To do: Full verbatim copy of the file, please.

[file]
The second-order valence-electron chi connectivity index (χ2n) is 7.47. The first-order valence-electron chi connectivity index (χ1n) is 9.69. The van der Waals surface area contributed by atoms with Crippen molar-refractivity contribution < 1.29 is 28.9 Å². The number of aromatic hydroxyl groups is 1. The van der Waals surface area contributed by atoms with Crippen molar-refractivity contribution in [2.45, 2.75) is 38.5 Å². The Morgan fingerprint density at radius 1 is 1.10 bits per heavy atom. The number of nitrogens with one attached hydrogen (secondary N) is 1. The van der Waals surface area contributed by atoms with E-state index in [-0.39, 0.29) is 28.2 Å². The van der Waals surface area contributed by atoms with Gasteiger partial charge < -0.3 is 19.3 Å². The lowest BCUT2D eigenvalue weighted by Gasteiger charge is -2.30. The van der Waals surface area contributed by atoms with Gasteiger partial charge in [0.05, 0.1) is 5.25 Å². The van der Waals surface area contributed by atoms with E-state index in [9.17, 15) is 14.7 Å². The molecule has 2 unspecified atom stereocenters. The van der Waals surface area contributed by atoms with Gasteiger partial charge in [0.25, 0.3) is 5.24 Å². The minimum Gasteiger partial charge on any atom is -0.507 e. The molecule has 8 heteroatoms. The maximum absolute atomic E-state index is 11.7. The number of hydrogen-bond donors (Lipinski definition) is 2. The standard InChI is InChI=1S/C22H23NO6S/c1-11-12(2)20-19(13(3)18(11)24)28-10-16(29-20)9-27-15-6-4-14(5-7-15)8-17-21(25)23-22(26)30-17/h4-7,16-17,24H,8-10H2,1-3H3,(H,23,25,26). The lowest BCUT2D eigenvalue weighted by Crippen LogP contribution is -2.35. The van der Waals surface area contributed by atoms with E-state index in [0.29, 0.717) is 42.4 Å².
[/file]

The second-order valence-electron chi connectivity index (χ2n) is 7.47. The first-order valence-electron chi connectivity index (χ1n) is 9.69. The van der Waals surface area contributed by atoms with Crippen molar-refractivity contribution < 1.29 is 28.9 Å². The number of aromatic hydroxyl groups is 1. The van der Waals surface area contributed by atoms with Crippen molar-refractivity contribution in [2.45, 2.75) is 38.5 Å². The Morgan fingerprint density at radius 1 is 1.10 bits per heavy atom. The number of nitrogens with one attached hydrogen (secondary N) is 1. The van der Waals surface area contributed by atoms with E-state index in [-0.39, 0.29) is 28.2 Å². The van der Waals surface area contributed by atoms with Gasteiger partial charge < -0.3 is 19.3 Å². The lowest BCUT2D eigenvalue weighted by Gasteiger charge is -2.30. The van der Waals surface area contributed by atoms with Gasteiger partial charge in [0.05, 0.1) is 5.25 Å². The van der Waals surface area contributed by atoms with E-state index in [9.17, 15) is 14.7 Å². The molecule has 2 unspecified atom stereocenters. The van der Waals surface area contributed by atoms with Gasteiger partial charge in [0.25, 0.3) is 5.24 Å². The minimum Gasteiger partial charge on any atom is -0.507 e. The molecule has 8 heteroatoms. The maximum absolute atomic E-state index is 11.7. The number of hydrogen-bond donors (Lipinski definition) is 2. The standard InChI is InChI=1S/C22H23NO6S/c1-11-12(2)20-19(13(3)18(11)24)28-10-16(29-20)9-27-15-6-4-14(5-7-15)8-17-21(25)23-22(26)30-17/h4-7,16-17,24H,8-10H2,1-3H3,(H,23,25,26). The lowest BCUT2D eigenvalue weighted by Crippen LogP contribution is -2.35. The van der Waals surface area contributed by atoms with E-state index in [0.29, 0.717) is 42.4 Å².